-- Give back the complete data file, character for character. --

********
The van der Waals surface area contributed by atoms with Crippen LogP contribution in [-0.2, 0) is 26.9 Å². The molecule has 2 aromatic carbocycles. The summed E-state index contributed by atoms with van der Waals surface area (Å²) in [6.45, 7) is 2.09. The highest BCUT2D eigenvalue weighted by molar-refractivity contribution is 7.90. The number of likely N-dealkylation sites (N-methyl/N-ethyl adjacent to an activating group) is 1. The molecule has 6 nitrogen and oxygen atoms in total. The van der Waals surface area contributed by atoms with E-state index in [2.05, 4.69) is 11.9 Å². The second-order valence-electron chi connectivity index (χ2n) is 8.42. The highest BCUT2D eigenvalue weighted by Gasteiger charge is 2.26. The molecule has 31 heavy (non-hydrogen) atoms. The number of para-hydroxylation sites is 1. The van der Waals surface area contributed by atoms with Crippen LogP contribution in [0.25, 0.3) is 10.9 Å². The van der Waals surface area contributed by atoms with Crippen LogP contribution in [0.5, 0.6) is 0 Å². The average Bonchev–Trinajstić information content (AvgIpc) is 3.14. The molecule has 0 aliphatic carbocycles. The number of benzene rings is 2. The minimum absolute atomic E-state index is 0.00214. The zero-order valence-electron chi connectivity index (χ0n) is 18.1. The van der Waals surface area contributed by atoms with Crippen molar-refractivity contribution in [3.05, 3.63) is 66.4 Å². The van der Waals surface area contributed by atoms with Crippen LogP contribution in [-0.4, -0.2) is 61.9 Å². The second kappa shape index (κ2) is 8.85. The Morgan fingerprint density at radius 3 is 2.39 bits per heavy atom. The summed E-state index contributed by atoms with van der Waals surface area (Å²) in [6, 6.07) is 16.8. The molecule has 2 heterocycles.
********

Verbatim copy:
The van der Waals surface area contributed by atoms with Crippen LogP contribution in [-0.2, 0) is 26.9 Å². The molecule has 2 aromatic carbocycles. The summed E-state index contributed by atoms with van der Waals surface area (Å²) in [6.45, 7) is 2.09. The highest BCUT2D eigenvalue weighted by molar-refractivity contribution is 7.90. The number of likely N-dealkylation sites (N-methyl/N-ethyl adjacent to an activating group) is 1. The molecule has 6 nitrogen and oxygen atoms in total. The van der Waals surface area contributed by atoms with E-state index in [2.05, 4.69) is 11.9 Å². The second-order valence-electron chi connectivity index (χ2n) is 8.42. The highest BCUT2D eigenvalue weighted by Gasteiger charge is 2.26. The molecule has 31 heavy (non-hydrogen) atoms. The number of para-hydroxylation sites is 1. The van der Waals surface area contributed by atoms with Crippen LogP contribution in [0.25, 0.3) is 10.9 Å². The van der Waals surface area contributed by atoms with Crippen LogP contribution in [0.5, 0.6) is 0 Å². The average Bonchev–Trinajstić information content (AvgIpc) is 3.14. The molecule has 0 aliphatic carbocycles. The number of benzene rings is 2. The minimum absolute atomic E-state index is 0.00214. The zero-order valence-electron chi connectivity index (χ0n) is 18.1. The van der Waals surface area contributed by atoms with Crippen molar-refractivity contribution in [3.05, 3.63) is 66.4 Å². The van der Waals surface area contributed by atoms with Crippen LogP contribution in [-0.4, -0.2) is 61.9 Å². The second kappa shape index (κ2) is 8.85. The Morgan fingerprint density at radius 3 is 2.39 bits per heavy atom. The summed E-state index contributed by atoms with van der Waals surface area (Å²) in [6, 6.07) is 16.8. The molecule has 2 heterocycles.